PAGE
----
Doubling time: toward understanding an abstruse concept.

AuthorStark, James J.
PositionTumor growth; litigation concerning misdiagnosis

A MAN is diagnosed with lung cancer. X-ray reveals a 6-cm tumor that is inoperable because it invades the trachea, the main airway from the mouth to the lungs. He tells his attorney that he was complaining of a cough two years earlier. He tried to convince his doctor to take an x-ray, but the doctor, under economic constraints from the local health maintenance organization, refused.

What would an x-ray have shown?

Would the cancer have been visible?

Would finding the cancer then have made a difference to his outcome?

What is the role of "doubling time" in building a defense to a medical malpractice action?

What is the doubling time of a tumor?

What is the impact of doubling time on proximate cause in a case involving the alleged missed diagnosis of cancer?

If doubling time is known, how can it help defense counsel construct a defense that shows that any alleged delay in diagnosis had no relation to a poor outcome?

To answer these questions, we must know what doubling time is and its strengths and limitations in the defense of an allegation of a delay in the diagnosis of cancer.

What is doubling time?

Doubling time (DT) is the time it takes a tumor to double in volume--not diameter. The volume of a tumor is [Pi]/6 (ABC) where A, B and C are the measurements of the tumor in three dimensions. The doubling time of a tumor is the net result of the effects of cell division and cell death. As an abstract mathematical concept, however, it does not depend on those individual rates but rather on the over-all growth rate. It is best viewed simply as a number that quantifies that growth seen on serial x-rays or physical examinations.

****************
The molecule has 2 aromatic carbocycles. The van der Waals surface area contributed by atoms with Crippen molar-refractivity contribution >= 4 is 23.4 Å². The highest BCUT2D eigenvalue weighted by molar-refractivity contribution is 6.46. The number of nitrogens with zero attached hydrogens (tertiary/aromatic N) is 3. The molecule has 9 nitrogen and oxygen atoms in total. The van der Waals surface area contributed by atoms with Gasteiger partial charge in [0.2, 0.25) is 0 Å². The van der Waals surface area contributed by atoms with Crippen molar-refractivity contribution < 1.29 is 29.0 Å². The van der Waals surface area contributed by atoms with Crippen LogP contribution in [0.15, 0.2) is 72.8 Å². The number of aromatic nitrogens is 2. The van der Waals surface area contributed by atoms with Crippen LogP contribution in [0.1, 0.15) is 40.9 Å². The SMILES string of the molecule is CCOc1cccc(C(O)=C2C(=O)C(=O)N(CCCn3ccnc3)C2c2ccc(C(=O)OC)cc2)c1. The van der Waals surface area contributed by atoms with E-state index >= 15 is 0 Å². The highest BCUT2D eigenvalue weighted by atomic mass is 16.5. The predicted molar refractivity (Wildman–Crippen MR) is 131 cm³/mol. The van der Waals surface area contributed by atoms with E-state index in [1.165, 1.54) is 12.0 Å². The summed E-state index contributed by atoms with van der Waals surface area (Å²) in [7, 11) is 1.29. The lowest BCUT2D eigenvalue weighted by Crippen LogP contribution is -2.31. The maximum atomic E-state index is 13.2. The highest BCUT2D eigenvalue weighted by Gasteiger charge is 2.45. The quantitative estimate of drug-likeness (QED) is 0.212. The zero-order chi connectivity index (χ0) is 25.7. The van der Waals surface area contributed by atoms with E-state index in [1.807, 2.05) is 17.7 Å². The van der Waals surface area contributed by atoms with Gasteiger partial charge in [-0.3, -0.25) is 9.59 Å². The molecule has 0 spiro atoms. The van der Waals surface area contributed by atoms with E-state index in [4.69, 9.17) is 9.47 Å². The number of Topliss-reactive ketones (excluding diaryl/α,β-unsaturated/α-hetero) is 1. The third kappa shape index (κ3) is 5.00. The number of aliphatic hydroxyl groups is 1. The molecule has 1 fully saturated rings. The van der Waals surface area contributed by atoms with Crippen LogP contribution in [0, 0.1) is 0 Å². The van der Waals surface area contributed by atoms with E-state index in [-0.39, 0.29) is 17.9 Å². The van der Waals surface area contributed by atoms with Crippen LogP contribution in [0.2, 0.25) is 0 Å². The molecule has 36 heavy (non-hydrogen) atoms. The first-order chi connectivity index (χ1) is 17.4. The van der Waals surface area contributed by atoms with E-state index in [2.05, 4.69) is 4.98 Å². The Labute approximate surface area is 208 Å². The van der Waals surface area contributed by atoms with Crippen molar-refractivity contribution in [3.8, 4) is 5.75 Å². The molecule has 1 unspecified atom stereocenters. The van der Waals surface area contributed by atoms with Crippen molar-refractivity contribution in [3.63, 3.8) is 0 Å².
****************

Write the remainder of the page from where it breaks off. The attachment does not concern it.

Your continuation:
Although most experts agree that cancers do not grow constantly but rather in short spurts, the spurts average out over time to produce smooth growth. Hence the concept of steady growth is reasonable over the time frame of the average malpractice case, which is months to years, whereas it would not necessarily be for much shorter intervals, such as hours to days, when a tumor might grow a little for a few hours and then rest.

The DT can be calculated by knowing the volume of the tumor at two different moments and the time between measurements. The formula used to do the calculation is:

final volume = (initial volume) [e.sup.kt]; k = ln2/doubling time and t is time

e is the universal growth constant and roughly equals 2.718. You can, by inserting initial and final volume, solve the equations for DT. Or if you know DT and either initial or final volume, you can insert one and solve for the other. Such equations are easily programmed into a graphing calculator or personal computer. I have placed such software on my personal computer.

By way of simple example (without needing to resort to these equations): if a tumor at time A has a volume of 3 [cm.sup.3] and at time B has a volume of 12 [cm.sup.3], in the interval the tumor has doubled in volume twice--once to get to 6 [cm.sup.3] and again to get to 12). If that interval is 700 days, the DT is 350 days.

More definitions

"Exponential growth" describes simple biological growth, e.g., when one cell divides and becomes two; two divide and become four; four become eight. Exponential growth occurs when the interval between each cell division is constant--i.e., it takes as much time to go from one to two cells as from 1 to 12 [cm.sup.3]. The equation above assumes simple exponential growth. Doubling times quoted in the oncology literature for a variety of tumors typically rely on the assumption of exponential growth. For brief periods of observation (typically less than a year), this assumption is fairly accurate. The equations above describe exponential growth.

"Gompertzian growth" describes a special type of exponential growth in which the doubling time gradually increases (i.e., the tumor slows its growth) as the tumor enlarges and ages. It is described mathematically by an equation more complex than that for simple exponential growth, in which there are two growth constants: one to describe growth and the other the slowdown in growth.

Gompertzian growth is described by the so-called sigmoid curve of tumor size versus time over the entire life of the tumor. (See...

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